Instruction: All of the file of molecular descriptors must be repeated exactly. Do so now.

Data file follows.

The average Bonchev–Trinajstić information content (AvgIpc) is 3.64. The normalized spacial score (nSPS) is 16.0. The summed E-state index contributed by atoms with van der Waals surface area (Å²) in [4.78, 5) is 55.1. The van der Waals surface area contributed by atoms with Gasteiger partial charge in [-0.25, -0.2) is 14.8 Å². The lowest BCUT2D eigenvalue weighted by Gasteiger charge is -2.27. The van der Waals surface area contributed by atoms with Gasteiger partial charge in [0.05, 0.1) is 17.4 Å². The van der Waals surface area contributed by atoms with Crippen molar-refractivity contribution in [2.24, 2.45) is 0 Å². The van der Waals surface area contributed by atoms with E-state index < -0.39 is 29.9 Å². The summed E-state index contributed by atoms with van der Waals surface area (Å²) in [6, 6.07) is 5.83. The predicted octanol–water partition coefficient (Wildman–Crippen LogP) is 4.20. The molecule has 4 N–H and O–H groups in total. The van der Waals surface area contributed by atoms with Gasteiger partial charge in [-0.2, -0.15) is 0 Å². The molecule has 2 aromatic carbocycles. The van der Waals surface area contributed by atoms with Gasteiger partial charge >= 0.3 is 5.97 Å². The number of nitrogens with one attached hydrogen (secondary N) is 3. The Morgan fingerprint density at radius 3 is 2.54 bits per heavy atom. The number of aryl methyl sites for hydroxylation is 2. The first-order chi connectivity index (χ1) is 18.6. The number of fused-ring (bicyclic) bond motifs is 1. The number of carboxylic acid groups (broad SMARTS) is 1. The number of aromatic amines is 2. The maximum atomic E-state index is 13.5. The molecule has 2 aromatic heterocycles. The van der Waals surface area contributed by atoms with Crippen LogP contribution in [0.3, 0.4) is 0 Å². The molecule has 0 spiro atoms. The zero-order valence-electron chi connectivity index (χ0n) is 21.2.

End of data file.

The average Bonchev–Trinajstić information content (AvgIpc) is 3.64. The normalized spacial score (nSPS) is 16.0. The summed E-state index contributed by atoms with van der Waals surface area (Å²) in [4.78, 5) is 55.1. The van der Waals surface area contributed by atoms with Gasteiger partial charge in [-0.25, -0.2) is 14.8 Å². The lowest BCUT2D eigenvalue weighted by Gasteiger charge is -2.27. The van der Waals surface area contributed by atoms with Gasteiger partial charge in [0.05, 0.1) is 17.4 Å². The van der Waals surface area contributed by atoms with Crippen molar-refractivity contribution in [2.24, 2.45) is 0 Å². The van der Waals surface area contributed by atoms with E-state index < -0.39 is 29.9 Å². The summed E-state index contributed by atoms with van der Waals surface area (Å²) in [6, 6.07) is 5.83. The predicted octanol–water partition coefficient (Wildman–Crippen LogP) is 4.20. The molecule has 4 N–H and O–H groups in total. The van der Waals surface area contributed by atoms with Gasteiger partial charge in [-0.2, -0.15) is 0 Å². The molecule has 2 aromatic carbocycles. The van der Waals surface area contributed by atoms with Gasteiger partial charge >= 0.3 is 5.97 Å². The number of nitrogens with one attached hydrogen (secondary N) is 3. The Morgan fingerprint density at radius 3 is 2.54 bits per heavy atom. The number of aryl methyl sites for hydroxylation is 2. The first-order chi connectivity index (χ1) is 18.6. The number of fused-ring (bicyclic) bond motifs is 1. The number of carboxylic acid groups (broad SMARTS) is 1. The number of aromatic amines is 2. The maximum atomic E-state index is 13.5. The molecule has 2 aromatic heterocycles. The van der Waals surface area contributed by atoms with Crippen LogP contribution in [0.3, 0.4) is 0 Å². The molecule has 0 spiro atoms. The zero-order valence-electron chi connectivity index (χ0n) is 21.2.